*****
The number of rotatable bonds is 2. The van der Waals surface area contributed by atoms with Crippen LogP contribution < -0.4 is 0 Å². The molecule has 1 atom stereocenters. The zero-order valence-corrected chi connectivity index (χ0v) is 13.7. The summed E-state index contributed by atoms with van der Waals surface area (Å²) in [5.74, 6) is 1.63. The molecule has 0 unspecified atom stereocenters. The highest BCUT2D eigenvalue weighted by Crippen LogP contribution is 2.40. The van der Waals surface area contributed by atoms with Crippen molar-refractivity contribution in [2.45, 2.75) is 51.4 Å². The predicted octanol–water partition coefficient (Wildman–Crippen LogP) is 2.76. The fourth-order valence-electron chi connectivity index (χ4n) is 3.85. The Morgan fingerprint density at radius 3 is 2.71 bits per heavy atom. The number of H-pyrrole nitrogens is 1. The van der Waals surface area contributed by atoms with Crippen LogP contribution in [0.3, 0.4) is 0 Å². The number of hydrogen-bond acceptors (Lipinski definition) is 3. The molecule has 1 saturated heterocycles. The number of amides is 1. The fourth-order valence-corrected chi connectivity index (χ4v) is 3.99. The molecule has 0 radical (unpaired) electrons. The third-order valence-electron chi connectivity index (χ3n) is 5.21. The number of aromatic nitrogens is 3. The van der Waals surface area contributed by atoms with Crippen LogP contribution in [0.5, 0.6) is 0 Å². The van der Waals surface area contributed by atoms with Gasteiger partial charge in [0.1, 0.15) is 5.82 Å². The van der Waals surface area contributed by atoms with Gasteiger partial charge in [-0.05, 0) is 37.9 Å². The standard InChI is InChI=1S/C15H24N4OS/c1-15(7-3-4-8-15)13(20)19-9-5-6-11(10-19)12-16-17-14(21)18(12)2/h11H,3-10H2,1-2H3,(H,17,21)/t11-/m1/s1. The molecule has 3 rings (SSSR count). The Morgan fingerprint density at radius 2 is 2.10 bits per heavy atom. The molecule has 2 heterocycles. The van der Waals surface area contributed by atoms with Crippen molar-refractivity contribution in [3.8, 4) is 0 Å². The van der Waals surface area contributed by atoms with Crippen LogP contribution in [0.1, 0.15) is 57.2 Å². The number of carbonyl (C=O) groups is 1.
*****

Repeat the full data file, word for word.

The number of rotatable bonds is 2. The van der Waals surface area contributed by atoms with Crippen LogP contribution < -0.4 is 0 Å². The molecule has 1 atom stereocenters. The zero-order valence-corrected chi connectivity index (χ0v) is 13.7. The summed E-state index contributed by atoms with van der Waals surface area (Å²) in [5.74, 6) is 1.63. The molecule has 0 unspecified atom stereocenters. The highest BCUT2D eigenvalue weighted by Crippen LogP contribution is 2.40. The van der Waals surface area contributed by atoms with Crippen molar-refractivity contribution in [2.45, 2.75) is 51.4 Å². The predicted octanol–water partition coefficient (Wildman–Crippen LogP) is 2.76. The fourth-order valence-electron chi connectivity index (χ4n) is 3.85. The Morgan fingerprint density at radius 3 is 2.71 bits per heavy atom. The number of H-pyrrole nitrogens is 1. The van der Waals surface area contributed by atoms with Crippen LogP contribution in [0.3, 0.4) is 0 Å². The number of hydrogen-bond acceptors (Lipinski definition) is 3. The molecule has 1 saturated heterocycles. The number of amides is 1. The fourth-order valence-corrected chi connectivity index (χ4v) is 3.99. The molecule has 0 radical (unpaired) electrons. The third-order valence-electron chi connectivity index (χ3n) is 5.21. The number of aromatic nitrogens is 3. The van der Waals surface area contributed by atoms with Crippen LogP contribution in [0.5, 0.6) is 0 Å². The van der Waals surface area contributed by atoms with Gasteiger partial charge in [0.1, 0.15) is 5.82 Å². The van der Waals surface area contributed by atoms with Gasteiger partial charge in [-0.05, 0) is 37.9 Å². The standard InChI is InChI=1S/C15H24N4OS/c1-15(7-3-4-8-15)13(20)19-9-5-6-11(10-19)12-16-17-14(21)18(12)2/h11H,3-10H2,1-2H3,(H,17,21)/t11-/m1/s1. The molecule has 3 rings (SSSR count). The Morgan fingerprint density at radius 2 is 2.10 bits per heavy atom. The molecule has 2 heterocycles. The van der Waals surface area contributed by atoms with Crippen molar-refractivity contribution in [3.8, 4) is 0 Å². The van der Waals surface area contributed by atoms with Crippen LogP contribution in [0.1, 0.15) is 57.2 Å². The number of carbonyl (C=O) groups is 1.